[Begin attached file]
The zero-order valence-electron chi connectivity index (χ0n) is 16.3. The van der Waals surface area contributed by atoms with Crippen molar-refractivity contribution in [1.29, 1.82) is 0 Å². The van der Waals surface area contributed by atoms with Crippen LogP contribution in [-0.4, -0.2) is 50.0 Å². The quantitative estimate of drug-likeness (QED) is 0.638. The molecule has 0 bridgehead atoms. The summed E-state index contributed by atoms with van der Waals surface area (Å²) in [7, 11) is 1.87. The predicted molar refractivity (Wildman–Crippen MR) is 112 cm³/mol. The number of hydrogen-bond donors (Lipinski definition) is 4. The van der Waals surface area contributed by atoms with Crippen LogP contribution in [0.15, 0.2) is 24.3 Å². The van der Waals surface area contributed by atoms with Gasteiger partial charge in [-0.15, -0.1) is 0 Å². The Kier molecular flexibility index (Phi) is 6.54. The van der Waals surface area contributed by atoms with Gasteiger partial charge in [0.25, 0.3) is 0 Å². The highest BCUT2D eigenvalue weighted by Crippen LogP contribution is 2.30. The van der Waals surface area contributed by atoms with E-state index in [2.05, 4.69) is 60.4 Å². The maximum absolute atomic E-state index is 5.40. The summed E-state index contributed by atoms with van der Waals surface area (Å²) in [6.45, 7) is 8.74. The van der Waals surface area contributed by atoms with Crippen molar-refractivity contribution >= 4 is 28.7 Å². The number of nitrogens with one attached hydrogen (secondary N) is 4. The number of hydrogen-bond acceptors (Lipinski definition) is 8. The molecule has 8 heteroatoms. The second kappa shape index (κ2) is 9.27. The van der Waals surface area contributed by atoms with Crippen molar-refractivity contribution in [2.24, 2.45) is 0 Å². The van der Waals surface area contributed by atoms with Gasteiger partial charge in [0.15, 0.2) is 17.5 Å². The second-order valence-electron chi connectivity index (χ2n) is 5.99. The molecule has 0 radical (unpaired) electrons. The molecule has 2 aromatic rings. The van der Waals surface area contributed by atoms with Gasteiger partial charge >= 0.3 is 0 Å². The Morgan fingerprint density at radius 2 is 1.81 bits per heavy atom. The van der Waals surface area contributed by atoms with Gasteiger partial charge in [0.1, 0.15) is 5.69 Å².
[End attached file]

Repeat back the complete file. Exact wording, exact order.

The zero-order valence-electron chi connectivity index (χ0n) is 16.3. The van der Waals surface area contributed by atoms with Crippen molar-refractivity contribution in [1.29, 1.82) is 0 Å². The van der Waals surface area contributed by atoms with Crippen LogP contribution in [-0.4, -0.2) is 50.0 Å². The quantitative estimate of drug-likeness (QED) is 0.638. The molecule has 0 bridgehead atoms. The summed E-state index contributed by atoms with van der Waals surface area (Å²) in [7, 11) is 1.87. The predicted molar refractivity (Wildman–Crippen MR) is 112 cm³/mol. The number of hydrogen-bond donors (Lipinski definition) is 4. The van der Waals surface area contributed by atoms with Crippen LogP contribution in [0.15, 0.2) is 24.3 Å². The van der Waals surface area contributed by atoms with Gasteiger partial charge in [-0.15, -0.1) is 0 Å². The Kier molecular flexibility index (Phi) is 6.54. The van der Waals surface area contributed by atoms with Gasteiger partial charge in [0.25, 0.3) is 0 Å². The highest BCUT2D eigenvalue weighted by Crippen LogP contribution is 2.30. The van der Waals surface area contributed by atoms with E-state index in [2.05, 4.69) is 60.4 Å². The maximum absolute atomic E-state index is 5.40. The summed E-state index contributed by atoms with van der Waals surface area (Å²) in [6.45, 7) is 8.74. The van der Waals surface area contributed by atoms with Crippen molar-refractivity contribution >= 4 is 28.7 Å². The number of nitrogens with one attached hydrogen (secondary N) is 4. The number of hydrogen-bond acceptors (Lipinski definition) is 8. The molecule has 8 heteroatoms. The second kappa shape index (κ2) is 9.27. The van der Waals surface area contributed by atoms with Crippen molar-refractivity contribution in [2.24, 2.45) is 0 Å². The van der Waals surface area contributed by atoms with Gasteiger partial charge in [0.15, 0.2) is 17.5 Å². The second-order valence-electron chi connectivity index (χ2n) is 5.99. The molecule has 0 radical (unpaired) electrons. The molecule has 2 aromatic rings. The van der Waals surface area contributed by atoms with Gasteiger partial charge >= 0.3 is 0 Å². The Morgan fingerprint density at radius 2 is 1.81 bits per heavy atom. The van der Waals surface area contributed by atoms with Gasteiger partial charge in [0.1, 0.15) is 5.69 Å².